Tuesday, February 12, 2013

My Papal Wish List

Pope Benedict is resigning, and I'm bummed. So, if I must prepare to relinquish him without the normal rites of mourning and farewell, then I am at least going to give full voice to my heart as to what I want in his successor. This is both "my sharing" and my invitation to you. Speak aloud what you hope for. Post it in the comments or write it your own blog. Splash it as a status update or make a Facebook Note of it. Tweet it with the hashtag #PopeDreams. 

I know this could result in awkward replies. I know some people from the farthest Right or Left may wish wishes quite different from my own. I know some may want a universal return to the Tridentine Mass, and others may want women priests. I can live with them wishing these things. As for myself, I do not have specific "program goals" that I would like to see from Pope Secundus, but rather I have some traits in mind that I would love to see in the next Vicar of Christ. And actually, they all can be found in the popes of the last sixty years. 

First, I want a Pope that can think and write like Pope Benedict does—lucid, structured, humane. He can explain anything and everything Christian, all while avoiding the opposite traps of missing nuance and chasing minutiae.  The only line of the "Papal Resignation" coverage that really burned me came from John Moody's FoxNews Opinion page (who also ridiculously suggested that Benedict's heart was broken that he was never as popular as his predecessor). Comparing their writings, Moody says:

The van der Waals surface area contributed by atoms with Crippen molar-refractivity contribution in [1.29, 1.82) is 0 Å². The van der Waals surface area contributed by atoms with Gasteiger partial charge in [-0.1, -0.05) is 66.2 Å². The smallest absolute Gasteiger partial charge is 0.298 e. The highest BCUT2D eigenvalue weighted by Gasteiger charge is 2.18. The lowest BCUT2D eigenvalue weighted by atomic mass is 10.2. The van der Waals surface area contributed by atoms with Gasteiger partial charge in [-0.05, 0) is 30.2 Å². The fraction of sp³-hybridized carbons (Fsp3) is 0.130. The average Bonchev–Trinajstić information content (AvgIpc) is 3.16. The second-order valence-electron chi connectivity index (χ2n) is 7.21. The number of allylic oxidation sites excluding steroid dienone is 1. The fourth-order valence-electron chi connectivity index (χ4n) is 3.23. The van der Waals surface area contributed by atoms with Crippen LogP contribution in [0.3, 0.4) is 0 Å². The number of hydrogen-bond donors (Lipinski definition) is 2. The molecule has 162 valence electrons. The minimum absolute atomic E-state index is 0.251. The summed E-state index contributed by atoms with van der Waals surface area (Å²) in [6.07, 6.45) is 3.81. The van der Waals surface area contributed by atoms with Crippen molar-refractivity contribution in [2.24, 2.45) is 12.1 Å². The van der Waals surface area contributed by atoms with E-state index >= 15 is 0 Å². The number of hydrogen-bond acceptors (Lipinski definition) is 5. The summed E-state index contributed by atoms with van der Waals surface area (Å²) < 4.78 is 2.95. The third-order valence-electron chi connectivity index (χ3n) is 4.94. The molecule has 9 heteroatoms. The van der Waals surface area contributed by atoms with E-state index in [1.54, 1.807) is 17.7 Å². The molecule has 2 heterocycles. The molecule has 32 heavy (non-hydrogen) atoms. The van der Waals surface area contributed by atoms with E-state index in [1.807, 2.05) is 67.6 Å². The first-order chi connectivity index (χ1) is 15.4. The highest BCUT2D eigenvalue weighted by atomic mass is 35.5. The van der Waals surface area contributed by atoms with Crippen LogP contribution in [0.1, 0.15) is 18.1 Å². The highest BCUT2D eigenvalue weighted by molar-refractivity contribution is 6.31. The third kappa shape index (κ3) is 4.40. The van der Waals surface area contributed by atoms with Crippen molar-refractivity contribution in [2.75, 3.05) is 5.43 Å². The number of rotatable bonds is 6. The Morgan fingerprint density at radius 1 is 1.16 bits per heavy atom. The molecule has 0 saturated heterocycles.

"Benedict’s first [encyclical] —entitled 'God is Love'— is a caressing, simply worded, logic-based reassurance that our Lord loves us. Yet even his writing about love suffers in comparison with John Paul’s towering, intellectual yet intimate canon of work." 
Sorry, Mr. Moody, you are profoundly off the mark there; you confuse simplicity of style with simplistic thought. Read Called to Communion. Read his Sunday homily at WYD in Cologne. Read paragraphs 44-48 on Purgatory in Spe Salvi (or even just #48) and see his genius: the deep theology, the humane touches, the uncomplicated prose.  

Next, I want a polyglot like John Paul II. I want eloquence not merely of content, but also of voice. Our world is ever-less-inclined to read. So give me a Pope who can speak lots of languages and in near-native accents. Let's hear flawless free-flowing French homilies. The Internet was made for sonorous Spanish soundbites. And frankly, if you can ad-lib in English you can conquer the world—since the English did you the favor of conquering it in the 17th-19th centuries. Today the Church is still moved by John Paul's:
"We are not the sum of our weaknesses and failures; we are the sum of the Father's love for us and our real capacity to become the image of his Son" 
but we who were at Downsview that day felt it even more keenly and it was humanized for us because the Polish-accented paragraph had begun with "You are young, and the Pope is old..." but then the crowd interrupted, chanting, "The Pope is young! The Pope is young!" at which he looked up, listened for a bit, and then ad-libbed, "Eighty-two or eighty-three years of life is not the same as twenty-two or twenty-three," before looking back down and picking right up with his text, "but the Pope still fully identifies with your hopes and aspirations." In that moment the world had shrunk to the size of a coffeehouse.